Saturday, March 24, 2007

Moving onto...Active Flexibility

We are multiplanar people, moving in all different directions. Most tend to forget this when working out, only performing motions in a forward motion (frontal plane). This one dimensional form of training often causes muscular imbalances and injury. Most injuries often occur when moving to the side (transverse plane). If the soft tissue is not extensible through the full range of movement, the risk of injury dramatically increases. This is where organized and progressive workout techniques come in, specifically active flexibility.

Active flexibility is designed to improve the extensibility of soft tissue and increases neuromuscular (brain and body connection) efficiency. Active flexibility allows for specific muscles to move a limb through a full range of motion while being stretched. Active flexibility uses active-isolated stretching and SMFR techniques. This is the type of flexibility training one would progress to when moving onto strength training on the OPT model.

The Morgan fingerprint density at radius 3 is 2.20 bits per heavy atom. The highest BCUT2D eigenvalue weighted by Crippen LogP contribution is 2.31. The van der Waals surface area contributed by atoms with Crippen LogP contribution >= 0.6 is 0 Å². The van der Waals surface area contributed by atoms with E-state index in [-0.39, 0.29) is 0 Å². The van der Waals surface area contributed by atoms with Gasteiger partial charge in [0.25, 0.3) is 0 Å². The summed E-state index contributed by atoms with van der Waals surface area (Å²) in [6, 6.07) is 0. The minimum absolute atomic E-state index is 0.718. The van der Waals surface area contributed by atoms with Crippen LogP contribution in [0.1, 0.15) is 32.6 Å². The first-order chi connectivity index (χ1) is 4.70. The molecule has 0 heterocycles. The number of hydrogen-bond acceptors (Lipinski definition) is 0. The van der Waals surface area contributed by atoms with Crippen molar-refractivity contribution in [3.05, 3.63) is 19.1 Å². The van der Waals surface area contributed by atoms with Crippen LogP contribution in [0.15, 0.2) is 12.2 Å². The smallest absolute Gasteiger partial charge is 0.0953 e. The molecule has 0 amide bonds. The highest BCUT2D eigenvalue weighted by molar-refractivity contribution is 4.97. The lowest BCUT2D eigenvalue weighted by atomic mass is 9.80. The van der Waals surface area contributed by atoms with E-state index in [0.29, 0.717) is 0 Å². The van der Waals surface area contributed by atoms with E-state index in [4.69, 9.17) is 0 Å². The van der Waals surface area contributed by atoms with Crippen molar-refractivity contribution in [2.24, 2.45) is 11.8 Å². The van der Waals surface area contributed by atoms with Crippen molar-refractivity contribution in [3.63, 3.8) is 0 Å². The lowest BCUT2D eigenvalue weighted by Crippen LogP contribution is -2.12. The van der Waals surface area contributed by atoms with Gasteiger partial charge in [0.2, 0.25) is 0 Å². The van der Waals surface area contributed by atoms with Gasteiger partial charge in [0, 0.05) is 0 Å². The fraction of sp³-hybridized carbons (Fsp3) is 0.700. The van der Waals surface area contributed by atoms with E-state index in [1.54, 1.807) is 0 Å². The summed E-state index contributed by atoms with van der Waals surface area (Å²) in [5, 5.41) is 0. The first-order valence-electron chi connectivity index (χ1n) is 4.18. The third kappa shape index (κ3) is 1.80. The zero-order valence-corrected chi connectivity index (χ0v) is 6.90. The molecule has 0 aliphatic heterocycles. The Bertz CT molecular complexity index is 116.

Active-isolated stretching is the process of using cooperating muscle groups to dramatically move the joint into a range of motion. This type of stretching is is suggested for pre-activity warm-up, as long as there are no muscular imbalances present.

Once you've improved stability and muscle efficiency through stabilization training and corrective flexibility, you're ready to progress onto strength training and active flexibility. This progression enables you to continue your success while constantly challenging your body, making you the best athlete you can be.

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